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WORKING IN SWITZERLAND

Do wages in Switzerland make up for the high cost of living?

Cities in Switzerland have once again been ranked among the most expensive in the world, but do salaries of workers there make up for the high cost of living?

Do wages in Switzerland make up for the high cost of living?
Do salaries in Switzerland make up for high cost of living? Photo by Henrique Ferreira on Unsplash

It will not come as a surprise to anyone living in Switzerland that, globally, Geneva and Zurich were ranked in the third and seventh place, respectively in a new survey of 20 most expensive cities for international residents.

The Swiss capital of Bern was ranked 16th in the study was carried by a global mobility organisation, ECA International.
 
However, on the European scale, Geneva was placed in top spot, Zurich in third and Bern in fourth.
 
RCA’s cost of Living index is calculated using a basket of common goods and services, including food, clothing, housing, electronics, utilities and public transport.
 
“In its latest report, petrol and cooking oil prices have undergone some of the biggest increases of any items in the basket”, ECA said. 

This is not the first time Swiss cities rank among the most expensive in the world; in fact, it is a long-term and predictable pattern:

READ MORE: Why Zurich ranks as the world’s most expensive city once again
 
There is a number of reasons to explain the high cost of living; among the most often cited ones are protectionism and lack of competition, which are inter-related, as the former invariably leads to the latter.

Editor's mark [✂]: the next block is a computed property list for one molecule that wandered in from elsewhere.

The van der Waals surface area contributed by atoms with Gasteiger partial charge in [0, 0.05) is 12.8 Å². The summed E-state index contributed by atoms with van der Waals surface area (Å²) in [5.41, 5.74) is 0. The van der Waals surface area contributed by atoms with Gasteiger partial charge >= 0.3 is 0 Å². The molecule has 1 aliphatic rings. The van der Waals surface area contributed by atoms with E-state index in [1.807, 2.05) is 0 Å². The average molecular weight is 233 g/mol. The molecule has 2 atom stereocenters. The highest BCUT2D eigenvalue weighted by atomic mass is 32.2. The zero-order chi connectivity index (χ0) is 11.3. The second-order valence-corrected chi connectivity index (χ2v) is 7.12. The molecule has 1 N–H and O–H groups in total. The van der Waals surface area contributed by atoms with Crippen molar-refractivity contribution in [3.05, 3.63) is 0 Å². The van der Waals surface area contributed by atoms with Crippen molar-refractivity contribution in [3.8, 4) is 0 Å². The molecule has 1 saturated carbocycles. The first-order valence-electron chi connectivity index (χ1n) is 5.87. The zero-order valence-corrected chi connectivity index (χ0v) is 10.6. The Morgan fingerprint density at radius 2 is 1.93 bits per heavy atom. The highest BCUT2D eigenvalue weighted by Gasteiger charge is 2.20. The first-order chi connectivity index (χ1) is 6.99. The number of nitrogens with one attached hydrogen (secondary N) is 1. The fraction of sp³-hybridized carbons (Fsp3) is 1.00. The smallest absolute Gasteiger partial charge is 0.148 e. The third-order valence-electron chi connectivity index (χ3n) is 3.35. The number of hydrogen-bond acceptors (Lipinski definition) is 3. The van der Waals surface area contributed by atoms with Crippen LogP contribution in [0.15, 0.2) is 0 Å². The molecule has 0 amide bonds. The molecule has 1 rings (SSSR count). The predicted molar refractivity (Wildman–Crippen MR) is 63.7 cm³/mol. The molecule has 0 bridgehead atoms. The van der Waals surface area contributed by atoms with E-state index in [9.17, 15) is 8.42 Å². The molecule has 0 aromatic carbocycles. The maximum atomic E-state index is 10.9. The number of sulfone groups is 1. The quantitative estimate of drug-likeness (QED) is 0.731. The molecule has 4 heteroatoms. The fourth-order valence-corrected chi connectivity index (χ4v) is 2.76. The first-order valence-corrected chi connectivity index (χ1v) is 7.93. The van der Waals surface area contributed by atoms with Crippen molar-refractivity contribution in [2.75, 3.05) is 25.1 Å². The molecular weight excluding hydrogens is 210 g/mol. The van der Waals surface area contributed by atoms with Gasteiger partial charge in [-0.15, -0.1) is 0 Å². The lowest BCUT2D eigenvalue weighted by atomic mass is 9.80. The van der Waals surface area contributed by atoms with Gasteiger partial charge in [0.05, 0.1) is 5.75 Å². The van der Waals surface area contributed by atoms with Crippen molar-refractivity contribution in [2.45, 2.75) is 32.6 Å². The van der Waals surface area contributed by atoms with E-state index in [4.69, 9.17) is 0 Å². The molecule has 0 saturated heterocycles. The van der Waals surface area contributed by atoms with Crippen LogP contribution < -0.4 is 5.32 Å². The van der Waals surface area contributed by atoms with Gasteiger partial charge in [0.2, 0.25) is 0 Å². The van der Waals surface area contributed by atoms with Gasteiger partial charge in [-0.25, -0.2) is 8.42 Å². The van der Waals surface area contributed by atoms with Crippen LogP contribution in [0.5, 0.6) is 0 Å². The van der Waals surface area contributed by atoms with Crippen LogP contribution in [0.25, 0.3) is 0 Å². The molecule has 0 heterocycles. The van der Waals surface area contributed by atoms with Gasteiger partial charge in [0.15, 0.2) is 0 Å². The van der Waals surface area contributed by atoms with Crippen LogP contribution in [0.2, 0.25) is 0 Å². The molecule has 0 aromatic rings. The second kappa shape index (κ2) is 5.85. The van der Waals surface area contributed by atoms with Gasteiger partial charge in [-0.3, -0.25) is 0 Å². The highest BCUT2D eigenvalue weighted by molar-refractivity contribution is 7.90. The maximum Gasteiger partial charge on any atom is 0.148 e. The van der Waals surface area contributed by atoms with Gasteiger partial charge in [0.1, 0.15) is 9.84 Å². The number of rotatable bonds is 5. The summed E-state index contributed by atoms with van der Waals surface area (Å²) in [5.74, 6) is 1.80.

This is done mostly to privilege domestic products and economy over imported goods.

However, there are other factors as well.

study by the University of Applied Sciences of Northwestern Switzerland shows that foreign producers and suppliers impose large price increases in Switzerland, exploiting high salaries and consumers’ purchasing power.

This means that Swiss buyers are overpaying for their purchases by more than three billion francs, the study found. 

READ MORE : EXPLAINED: Why is Switzerland so expensive?

But a more relevant question is whether the (high) Swiss salaries make up for the (high) living costs — not only in Geneva, Zurich and Bern, but in other notoriously expensive areas around urban centres, including the Lake Geneva region, Basel and Zug.

The average gross income in Switzerland right now is of 6,555 francs per month, which means 50 percent of the working population earns less, and 50 percent earn more. 

The answer to this question depends, logically, on how high your wages are versus your fixed costs (rent / mortgage, health insurance premiums, food, transport, clothing, taxes, etc.), and also your overall spending habits on “non-essentials” such as entertainment, restaurants, travel, and leisure activities in general.

That, of course, applies to all countries, not just Switzerland.

READ MORE : What is the average salary for (almost) every job in Switzerland?

One way to look at the salaries versus the cost of living is through the purchasing power parity (PPP) — the financial ability of a person or a household to buy products and services with their wages.
 
An in depth analysis by a digital employment platform Glassdoor provides some interesting and no doubt surprising insights into Switzerland’s PPP in comparison with other nations.

“Taking not only income and cost of living into account, but also the effects of differences in taxation, it is possible to derive an indication of after-tax, local purchasing-power-based, standard of living”, the study reported.

“On this basis, the highest overall standard of living is found in the cities of Switzerland, Denmark, and Germany. Although the cost of living can be relatively high in these countries, so are average wages and purchasing power”.